I focused instead on navigating the woodland terrain below my feet. I’d never been in a real forest before. The closest I’d ever been was an overnight stay at a place called MacSkimming’s, and while there were a few similarities, MacSkimming’s had been bordered by highways and overhead power lines. This was different. There was no sound of nearby cars speeding along asphalt, no whir of planes, no bootprints in the soil, no discarded candy wrappers or cigarette butts. When I clambered over a fallen trunk to follow Kiera, it was because it’d been left where it had fallen, moss grown thick and slippery over the rotting bark. It was gross, sure, but it was also a stark reminder that there was nobody else here. No humans. No other people. Just me, and the woman who might not kill me.

There was something disturbing, I thought — even as I stumbled in the mud again – about the fact that Kiera was probably the scariest thing here. Maybe there was a bear, or some wolves, but I had the distinct sense that went against the idea of the prison.

A moment later, I found myself ankle-deep in a puddle. Maybe I was worrying about the wrong thing entirely.

“You are entertainingly unaccustomed to the world outside cities,” Kiera remarked. She was watching me again, hands in her pocket as the rain that made it through the canopy fell onto her. She barely seemed to notice.

“Technically, Elmvale is suburbia.”

“Elmvale? Sounds pretty woodsy for you to be dodging those mushrooms like they’re going to bite you.”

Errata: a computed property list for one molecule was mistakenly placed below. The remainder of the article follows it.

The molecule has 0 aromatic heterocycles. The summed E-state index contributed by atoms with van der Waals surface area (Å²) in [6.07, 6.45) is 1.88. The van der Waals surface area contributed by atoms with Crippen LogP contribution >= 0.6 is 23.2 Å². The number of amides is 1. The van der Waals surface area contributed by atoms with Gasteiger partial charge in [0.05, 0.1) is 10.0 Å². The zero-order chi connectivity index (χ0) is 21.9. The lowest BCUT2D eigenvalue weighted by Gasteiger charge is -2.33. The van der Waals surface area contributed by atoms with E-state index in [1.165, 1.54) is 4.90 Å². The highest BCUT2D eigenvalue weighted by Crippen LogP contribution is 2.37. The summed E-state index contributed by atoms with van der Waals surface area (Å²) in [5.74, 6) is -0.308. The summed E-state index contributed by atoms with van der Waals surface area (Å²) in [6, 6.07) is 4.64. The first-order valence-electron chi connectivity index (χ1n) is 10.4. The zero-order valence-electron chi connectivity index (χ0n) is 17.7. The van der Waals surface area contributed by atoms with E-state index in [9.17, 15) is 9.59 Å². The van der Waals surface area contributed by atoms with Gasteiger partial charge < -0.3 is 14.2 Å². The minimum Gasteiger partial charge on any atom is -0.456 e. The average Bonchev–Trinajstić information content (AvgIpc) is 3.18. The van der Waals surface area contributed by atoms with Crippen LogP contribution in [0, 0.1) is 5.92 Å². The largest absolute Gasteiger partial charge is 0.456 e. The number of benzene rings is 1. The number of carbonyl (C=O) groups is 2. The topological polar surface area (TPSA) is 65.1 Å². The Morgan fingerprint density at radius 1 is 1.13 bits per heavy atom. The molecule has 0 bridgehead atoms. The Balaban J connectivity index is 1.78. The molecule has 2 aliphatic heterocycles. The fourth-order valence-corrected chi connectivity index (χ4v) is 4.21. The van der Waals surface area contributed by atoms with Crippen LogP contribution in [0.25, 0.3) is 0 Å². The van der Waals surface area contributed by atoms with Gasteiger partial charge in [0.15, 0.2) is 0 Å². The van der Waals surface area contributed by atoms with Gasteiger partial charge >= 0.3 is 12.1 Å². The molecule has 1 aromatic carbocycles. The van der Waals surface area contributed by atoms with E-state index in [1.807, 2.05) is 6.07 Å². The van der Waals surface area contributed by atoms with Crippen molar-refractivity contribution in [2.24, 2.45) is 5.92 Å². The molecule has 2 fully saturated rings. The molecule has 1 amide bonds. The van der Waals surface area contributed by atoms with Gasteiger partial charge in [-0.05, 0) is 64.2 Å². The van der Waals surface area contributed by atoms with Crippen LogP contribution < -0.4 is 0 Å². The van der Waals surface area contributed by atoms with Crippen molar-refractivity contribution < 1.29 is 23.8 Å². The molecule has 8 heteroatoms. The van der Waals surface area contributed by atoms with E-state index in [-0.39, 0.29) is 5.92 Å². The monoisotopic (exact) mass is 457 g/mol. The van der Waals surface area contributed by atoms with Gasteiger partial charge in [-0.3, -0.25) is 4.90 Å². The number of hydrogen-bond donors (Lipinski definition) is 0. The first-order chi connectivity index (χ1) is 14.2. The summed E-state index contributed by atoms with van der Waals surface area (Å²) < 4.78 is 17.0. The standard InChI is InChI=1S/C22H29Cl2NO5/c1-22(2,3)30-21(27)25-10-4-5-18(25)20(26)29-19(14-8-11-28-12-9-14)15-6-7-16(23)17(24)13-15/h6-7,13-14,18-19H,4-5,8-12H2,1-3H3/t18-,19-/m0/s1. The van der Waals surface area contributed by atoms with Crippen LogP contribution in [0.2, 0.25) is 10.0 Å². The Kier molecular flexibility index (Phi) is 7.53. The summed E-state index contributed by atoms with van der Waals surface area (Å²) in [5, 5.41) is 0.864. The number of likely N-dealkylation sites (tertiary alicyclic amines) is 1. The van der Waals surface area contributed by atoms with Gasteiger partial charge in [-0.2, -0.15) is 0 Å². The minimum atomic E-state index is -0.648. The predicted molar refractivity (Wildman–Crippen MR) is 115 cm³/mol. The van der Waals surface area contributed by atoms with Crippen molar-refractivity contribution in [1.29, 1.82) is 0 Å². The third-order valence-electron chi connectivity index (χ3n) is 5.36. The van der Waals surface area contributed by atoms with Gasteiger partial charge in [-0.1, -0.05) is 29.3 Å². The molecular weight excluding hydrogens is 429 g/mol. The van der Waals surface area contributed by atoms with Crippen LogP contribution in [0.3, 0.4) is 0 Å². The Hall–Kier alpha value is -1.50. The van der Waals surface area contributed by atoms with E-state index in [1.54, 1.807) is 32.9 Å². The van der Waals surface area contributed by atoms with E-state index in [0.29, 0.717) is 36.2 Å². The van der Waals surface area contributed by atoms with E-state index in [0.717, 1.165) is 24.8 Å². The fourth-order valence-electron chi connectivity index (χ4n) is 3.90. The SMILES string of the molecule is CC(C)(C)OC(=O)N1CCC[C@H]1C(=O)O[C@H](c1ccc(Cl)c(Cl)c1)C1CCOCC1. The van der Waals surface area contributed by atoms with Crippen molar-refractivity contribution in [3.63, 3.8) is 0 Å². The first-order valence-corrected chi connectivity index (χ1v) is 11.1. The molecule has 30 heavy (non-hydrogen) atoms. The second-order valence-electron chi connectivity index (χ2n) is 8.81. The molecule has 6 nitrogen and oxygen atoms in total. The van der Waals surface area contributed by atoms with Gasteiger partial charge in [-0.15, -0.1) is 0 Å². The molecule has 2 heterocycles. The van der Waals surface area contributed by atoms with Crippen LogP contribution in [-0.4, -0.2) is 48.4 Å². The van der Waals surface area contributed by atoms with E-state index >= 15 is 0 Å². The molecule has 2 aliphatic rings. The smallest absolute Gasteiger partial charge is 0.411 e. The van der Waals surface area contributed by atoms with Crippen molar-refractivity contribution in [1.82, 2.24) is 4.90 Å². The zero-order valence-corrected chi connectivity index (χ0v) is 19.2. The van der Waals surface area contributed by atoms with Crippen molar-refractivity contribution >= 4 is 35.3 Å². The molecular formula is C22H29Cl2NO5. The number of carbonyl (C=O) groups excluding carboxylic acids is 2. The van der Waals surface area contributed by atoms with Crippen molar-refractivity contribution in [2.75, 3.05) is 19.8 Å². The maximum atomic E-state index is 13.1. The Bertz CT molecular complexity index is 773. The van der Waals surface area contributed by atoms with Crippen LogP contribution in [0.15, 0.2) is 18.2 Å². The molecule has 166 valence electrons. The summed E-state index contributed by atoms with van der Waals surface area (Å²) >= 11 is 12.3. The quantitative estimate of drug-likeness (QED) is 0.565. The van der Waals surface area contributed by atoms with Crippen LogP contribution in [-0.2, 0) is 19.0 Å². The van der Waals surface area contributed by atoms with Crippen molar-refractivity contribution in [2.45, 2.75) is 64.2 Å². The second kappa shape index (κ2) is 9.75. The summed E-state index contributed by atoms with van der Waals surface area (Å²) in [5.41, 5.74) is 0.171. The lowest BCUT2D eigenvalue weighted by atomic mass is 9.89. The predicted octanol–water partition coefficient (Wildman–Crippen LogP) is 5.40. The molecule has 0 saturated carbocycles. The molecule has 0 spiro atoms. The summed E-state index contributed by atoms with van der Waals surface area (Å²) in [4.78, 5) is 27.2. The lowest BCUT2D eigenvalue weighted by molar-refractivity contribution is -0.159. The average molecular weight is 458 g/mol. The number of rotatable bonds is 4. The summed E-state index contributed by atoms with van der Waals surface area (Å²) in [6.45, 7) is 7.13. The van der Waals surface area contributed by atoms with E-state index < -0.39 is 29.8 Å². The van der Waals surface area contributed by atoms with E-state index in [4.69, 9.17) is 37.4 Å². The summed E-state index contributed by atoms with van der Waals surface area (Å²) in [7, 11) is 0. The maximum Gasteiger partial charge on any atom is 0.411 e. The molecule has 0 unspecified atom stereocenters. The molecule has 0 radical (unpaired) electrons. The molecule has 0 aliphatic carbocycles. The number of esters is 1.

I was avoiding the mushrooms on the treetrunks. And I wasn’t going to let her make fun of me for it, damn it. “Mushrooms can be dangerous! I hear bad things about mushrooms, Kiera. Do you know how many people die because they thought they could tell good and bad mushrooms apart? Too many. It’s a high number.”

Kiera snickered again, although her smile seemed more genuine than usual, somehow. “Then don’t put them in your mouth, Jamal. Is that such a struggle for you?”

“I feel like you’re making a dirty joke at me and I don’t appreciate it.”

“I wasn’t trying to. If you really want me to—”

“Shut your mouth.”

She just grinned, then strode past me, plucking one of the mushrooms from the ground and tossing it in the air like a tennis ball. “Besides, these ones won’t hurt you. Much.”

Much?” I tried not to squeak. She sort of had the evil-witch vibe as it was.

“Spitzkegeliger Kahlkopf.”

“Sp- Whatty-what?”

“Spitz… Never mind.”

I thought you were Irish,” I grumbled. “What does that mean, anyway? Because that sounded like German.”